Prairie Chicken

In the 1860s and 1870s, prairie chicken leks, or breeding grounds, were a common sight across the Midwest. As more settlers moved westward, however, farmers converted tall-grass prairie to cropland. Edward Kemeys's sculpting career began just before prairie chicken populations shrank from habitat loss. Here he preserves and celebrates the male of the species by accurately depicting the bird's form, paying particular attention to the characteristic eyebrow texture and long pointed neck feathers, called pinnae. Kemeys also took care when modeling the bird's posture. The angled pinnae show this male poised for display or attack.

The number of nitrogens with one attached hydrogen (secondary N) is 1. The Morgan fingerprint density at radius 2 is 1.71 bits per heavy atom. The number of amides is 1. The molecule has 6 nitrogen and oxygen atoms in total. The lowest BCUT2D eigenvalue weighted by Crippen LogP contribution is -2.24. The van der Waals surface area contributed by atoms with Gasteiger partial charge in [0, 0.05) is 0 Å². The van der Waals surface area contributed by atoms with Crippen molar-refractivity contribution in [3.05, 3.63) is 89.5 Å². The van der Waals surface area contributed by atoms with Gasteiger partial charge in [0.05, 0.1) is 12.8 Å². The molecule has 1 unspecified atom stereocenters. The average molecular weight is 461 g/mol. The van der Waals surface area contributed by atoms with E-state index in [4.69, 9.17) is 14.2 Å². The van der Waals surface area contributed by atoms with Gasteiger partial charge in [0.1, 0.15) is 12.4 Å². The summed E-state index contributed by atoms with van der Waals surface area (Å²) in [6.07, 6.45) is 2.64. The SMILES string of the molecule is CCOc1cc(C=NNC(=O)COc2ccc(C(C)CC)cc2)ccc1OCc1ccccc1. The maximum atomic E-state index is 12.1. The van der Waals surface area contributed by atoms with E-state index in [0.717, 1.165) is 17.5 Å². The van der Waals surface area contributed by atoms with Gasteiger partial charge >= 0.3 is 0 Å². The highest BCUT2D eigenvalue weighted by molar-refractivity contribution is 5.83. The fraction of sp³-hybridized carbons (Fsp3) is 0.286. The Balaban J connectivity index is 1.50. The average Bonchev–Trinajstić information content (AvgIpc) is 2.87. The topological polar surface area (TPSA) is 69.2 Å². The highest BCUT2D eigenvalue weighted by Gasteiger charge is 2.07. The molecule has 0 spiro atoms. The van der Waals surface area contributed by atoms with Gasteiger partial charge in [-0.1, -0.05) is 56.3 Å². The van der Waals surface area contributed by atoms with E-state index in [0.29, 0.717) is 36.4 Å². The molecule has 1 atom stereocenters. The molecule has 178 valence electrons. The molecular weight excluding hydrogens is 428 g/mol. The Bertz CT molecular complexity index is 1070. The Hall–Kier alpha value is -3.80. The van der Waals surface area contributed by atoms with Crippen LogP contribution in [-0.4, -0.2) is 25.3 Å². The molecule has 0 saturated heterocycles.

"I set to work not a moment too soon, hunted the wild animals, and studied them." The artist, quoted in Edward Kemeys, 18431907: America's First Animal Sculptor, 1972

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